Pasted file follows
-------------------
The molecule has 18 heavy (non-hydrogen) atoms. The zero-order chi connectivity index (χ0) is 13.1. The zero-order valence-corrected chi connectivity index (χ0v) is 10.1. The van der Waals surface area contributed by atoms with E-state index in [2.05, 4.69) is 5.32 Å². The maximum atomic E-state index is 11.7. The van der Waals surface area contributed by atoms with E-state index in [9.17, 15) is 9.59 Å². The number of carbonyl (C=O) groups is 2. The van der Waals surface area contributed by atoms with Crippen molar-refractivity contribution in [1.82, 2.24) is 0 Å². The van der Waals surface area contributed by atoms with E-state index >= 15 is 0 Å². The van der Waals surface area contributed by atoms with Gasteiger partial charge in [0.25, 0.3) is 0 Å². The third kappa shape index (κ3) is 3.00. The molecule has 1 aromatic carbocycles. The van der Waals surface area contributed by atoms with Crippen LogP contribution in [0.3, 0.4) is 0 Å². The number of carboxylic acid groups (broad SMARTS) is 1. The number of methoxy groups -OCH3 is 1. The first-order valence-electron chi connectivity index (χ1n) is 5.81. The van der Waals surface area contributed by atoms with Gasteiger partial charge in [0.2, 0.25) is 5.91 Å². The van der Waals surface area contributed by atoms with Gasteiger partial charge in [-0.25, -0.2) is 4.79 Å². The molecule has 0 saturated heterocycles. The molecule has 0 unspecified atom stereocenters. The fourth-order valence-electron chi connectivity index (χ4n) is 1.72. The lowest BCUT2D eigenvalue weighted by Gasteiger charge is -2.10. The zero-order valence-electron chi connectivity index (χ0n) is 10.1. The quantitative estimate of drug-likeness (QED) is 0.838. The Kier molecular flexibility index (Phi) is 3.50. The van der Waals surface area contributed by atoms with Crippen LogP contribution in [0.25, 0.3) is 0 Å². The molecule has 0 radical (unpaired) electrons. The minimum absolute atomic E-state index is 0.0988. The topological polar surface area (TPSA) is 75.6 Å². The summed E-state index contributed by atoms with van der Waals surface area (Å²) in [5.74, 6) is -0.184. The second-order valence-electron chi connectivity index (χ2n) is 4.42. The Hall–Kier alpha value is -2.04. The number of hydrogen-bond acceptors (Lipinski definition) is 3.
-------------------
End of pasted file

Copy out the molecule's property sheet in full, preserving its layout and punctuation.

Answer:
The molecule has 18 heavy (non-hydrogen) atoms. The zero-order chi connectivity index (χ0) is 13.1. The zero-order valence-corrected chi connectivity index (χ0v) is 10.1. The van der Waals surface area contributed by atoms with E-state index in [2.05, 4.69) is 5.32 Å². The maximum atomic E-state index is 11.7. The van der Waals surface area contributed by atoms with E-state index in [9.17, 15) is 9.59 Å². The number of carbonyl (C=O) groups is 2. The van der Waals surface area contributed by atoms with Crippen molar-refractivity contribution in [1.82, 2.24) is 0 Å². The van der Waals surface area contributed by atoms with E-state index >= 15 is 0 Å². The van der Waals surface area contributed by atoms with Gasteiger partial charge in [0.25, 0.3) is 0 Å². The third kappa shape index (κ3) is 3.00. The molecule has 1 aromatic carbocycles. The van der Waals surface area contributed by atoms with Crippen LogP contribution in [0.3, 0.4) is 0 Å². The number of carboxylic acid groups (broad SMARTS) is 1. The number of methoxy groups -OCH3 is 1. The first-order valence-electron chi connectivity index (χ1n) is 5.81. The van der Waals surface area contributed by atoms with Gasteiger partial charge in [0.2, 0.25) is 5.91 Å². The van der Waals surface area contributed by atoms with Gasteiger partial charge in [-0.25, -0.2) is 4.79 Å². The molecule has 0 saturated heterocycles. The molecule has 0 unspecified atom stereocenters. The fourth-order valence-electron chi connectivity index (χ4n) is 1.72. The lowest BCUT2D eigenvalue weighted by Gasteiger charge is -2.10. The zero-order valence-electron chi connectivity index (χ0n) is 10.1. The quantitative estimate of drug-likeness (QED) is 0.838. The Kier molecular flexibility index (Phi) is 3.50. The van der Waals surface area contributed by atoms with Crippen LogP contribution in [0.25, 0.3) is 0 Å². The molecule has 0 radical (unpaired) electrons. The minimum absolute atomic E-state index is 0.0988. The topological polar surface area (TPSA) is 75.6 Å². The summed E-state index contributed by atoms with van der Waals surface area (Å²) in [5.74, 6) is -0.184. The second-order valence-electron chi connectivity index (χ2n) is 4.42. The Hall–Kier alpha value is -2.04. The number of hydrogen-bond acceptors (Lipinski definition) is 3.